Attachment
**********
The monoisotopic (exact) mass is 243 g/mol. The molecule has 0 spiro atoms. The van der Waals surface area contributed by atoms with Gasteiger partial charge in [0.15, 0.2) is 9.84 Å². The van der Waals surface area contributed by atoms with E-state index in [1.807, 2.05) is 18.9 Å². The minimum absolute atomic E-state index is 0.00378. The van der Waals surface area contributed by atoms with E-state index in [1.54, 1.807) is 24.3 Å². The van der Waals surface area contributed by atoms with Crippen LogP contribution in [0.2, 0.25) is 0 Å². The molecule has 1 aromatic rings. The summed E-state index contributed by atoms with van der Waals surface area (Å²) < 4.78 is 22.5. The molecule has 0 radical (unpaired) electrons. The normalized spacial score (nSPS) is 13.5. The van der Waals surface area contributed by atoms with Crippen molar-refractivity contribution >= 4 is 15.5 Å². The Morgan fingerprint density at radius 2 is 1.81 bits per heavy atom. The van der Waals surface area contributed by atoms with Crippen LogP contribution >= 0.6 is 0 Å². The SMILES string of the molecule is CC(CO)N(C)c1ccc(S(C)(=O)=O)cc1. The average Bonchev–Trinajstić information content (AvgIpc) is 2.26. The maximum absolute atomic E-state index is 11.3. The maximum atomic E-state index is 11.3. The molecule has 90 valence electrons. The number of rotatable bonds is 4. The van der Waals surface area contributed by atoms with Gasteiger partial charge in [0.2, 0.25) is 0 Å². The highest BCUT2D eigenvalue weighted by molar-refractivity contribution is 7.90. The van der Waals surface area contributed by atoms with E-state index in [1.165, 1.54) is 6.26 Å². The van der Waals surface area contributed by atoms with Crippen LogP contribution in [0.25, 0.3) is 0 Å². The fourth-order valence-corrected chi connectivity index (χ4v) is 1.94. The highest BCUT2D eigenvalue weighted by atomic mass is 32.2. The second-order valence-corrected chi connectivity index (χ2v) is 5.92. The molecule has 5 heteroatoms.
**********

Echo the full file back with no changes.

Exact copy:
The monoisotopic (exact) mass is 243 g/mol. The molecule has 0 spiro atoms. The van der Waals surface area contributed by atoms with Gasteiger partial charge in [0.15, 0.2) is 9.84 Å². The van der Waals surface area contributed by atoms with E-state index in [1.807, 2.05) is 18.9 Å². The minimum absolute atomic E-state index is 0.00378. The van der Waals surface area contributed by atoms with E-state index in [1.54, 1.807) is 24.3 Å². The van der Waals surface area contributed by atoms with Crippen LogP contribution in [0.2, 0.25) is 0 Å². The molecule has 1 aromatic rings. The summed E-state index contributed by atoms with van der Waals surface area (Å²) < 4.78 is 22.5. The molecule has 0 radical (unpaired) electrons. The normalized spacial score (nSPS) is 13.5. The van der Waals surface area contributed by atoms with Crippen molar-refractivity contribution >= 4 is 15.5 Å². The Morgan fingerprint density at radius 2 is 1.81 bits per heavy atom. The van der Waals surface area contributed by atoms with Crippen LogP contribution >= 0.6 is 0 Å². The SMILES string of the molecule is CC(CO)N(C)c1ccc(S(C)(=O)=O)cc1. The average Bonchev–Trinajstić information content (AvgIpc) is 2.26. The maximum absolute atomic E-state index is 11.3. The maximum atomic E-state index is 11.3. The molecule has 90 valence electrons. The number of rotatable bonds is 4. The van der Waals surface area contributed by atoms with Gasteiger partial charge in [0.2, 0.25) is 0 Å². The highest BCUT2D eigenvalue weighted by molar-refractivity contribution is 7.90. The van der Waals surface area contributed by atoms with E-state index in [1.165, 1.54) is 6.26 Å². The van der Waals surface area contributed by atoms with Crippen LogP contribution in [0.25, 0.3) is 0 Å². The fourth-order valence-corrected chi connectivity index (χ4v) is 1.94. The highest BCUT2D eigenvalue weighted by atomic mass is 32.2. The second-order valence-corrected chi connectivity index (χ2v) is 5.92. The molecule has 5 heteroatoms.